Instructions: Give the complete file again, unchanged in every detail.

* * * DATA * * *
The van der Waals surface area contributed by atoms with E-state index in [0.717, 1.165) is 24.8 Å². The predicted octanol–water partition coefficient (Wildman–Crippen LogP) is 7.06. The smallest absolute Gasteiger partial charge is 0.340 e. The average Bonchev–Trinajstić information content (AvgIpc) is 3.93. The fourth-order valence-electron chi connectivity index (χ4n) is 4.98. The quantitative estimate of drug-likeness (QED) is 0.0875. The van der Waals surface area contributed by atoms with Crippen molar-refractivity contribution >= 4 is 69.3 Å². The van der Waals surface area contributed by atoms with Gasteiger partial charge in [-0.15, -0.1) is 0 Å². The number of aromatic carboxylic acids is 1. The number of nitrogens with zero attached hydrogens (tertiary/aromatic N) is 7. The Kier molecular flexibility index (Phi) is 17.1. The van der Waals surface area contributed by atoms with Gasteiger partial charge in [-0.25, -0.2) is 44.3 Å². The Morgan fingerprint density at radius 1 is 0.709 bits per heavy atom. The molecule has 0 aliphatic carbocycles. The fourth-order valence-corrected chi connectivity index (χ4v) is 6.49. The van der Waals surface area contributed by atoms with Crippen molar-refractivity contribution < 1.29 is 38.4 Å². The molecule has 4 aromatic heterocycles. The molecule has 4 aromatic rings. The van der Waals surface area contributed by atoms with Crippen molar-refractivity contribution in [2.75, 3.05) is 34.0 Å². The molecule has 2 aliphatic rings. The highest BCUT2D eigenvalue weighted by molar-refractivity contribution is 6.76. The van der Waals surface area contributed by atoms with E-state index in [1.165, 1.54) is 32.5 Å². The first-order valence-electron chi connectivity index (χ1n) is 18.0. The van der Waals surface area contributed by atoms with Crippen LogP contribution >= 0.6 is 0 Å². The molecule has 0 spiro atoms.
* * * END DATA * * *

The van der Waals surface area contributed by atoms with E-state index in [0.717, 1.165) is 24.8 Å². The predicted octanol–water partition coefficient (Wildman–Crippen LogP) is 7.06. The smallest absolute Gasteiger partial charge is 0.340 e. The average Bonchev–Trinajstić information content (AvgIpc) is 3.93. The fourth-order valence-electron chi connectivity index (χ4n) is 4.98. The quantitative estimate of drug-likeness (QED) is 0.0875. The van der Waals surface area contributed by atoms with Crippen molar-refractivity contribution >= 4 is 69.3 Å². The van der Waals surface area contributed by atoms with Gasteiger partial charge in [-0.15, -0.1) is 0 Å². The number of aromatic carboxylic acids is 1. The number of nitrogens with zero attached hydrogens (tertiary/aromatic N) is 7. The Kier molecular flexibility index (Phi) is 17.1. The van der Waals surface area contributed by atoms with Gasteiger partial charge in [-0.25, -0.2) is 44.3 Å². The Morgan fingerprint density at radius 1 is 0.709 bits per heavy atom. The molecule has 0 aliphatic carbocycles. The fourth-order valence-corrected chi connectivity index (χ4v) is 6.49. The van der Waals surface area contributed by atoms with Crippen molar-refractivity contribution < 1.29 is 38.4 Å². The molecule has 4 aromatic heterocycles. The molecule has 4 aromatic rings. The van der Waals surface area contributed by atoms with Crippen molar-refractivity contribution in [2.75, 3.05) is 34.0 Å². The molecule has 2 aliphatic rings. The highest BCUT2D eigenvalue weighted by molar-refractivity contribution is 6.76. The van der Waals surface area contributed by atoms with E-state index in [1.165, 1.54) is 32.5 Å². The first-order valence-electron chi connectivity index (χ1n) is 18.0. The van der Waals surface area contributed by atoms with Crippen LogP contribution >= 0.6 is 0 Å². The molecule has 0 spiro atoms.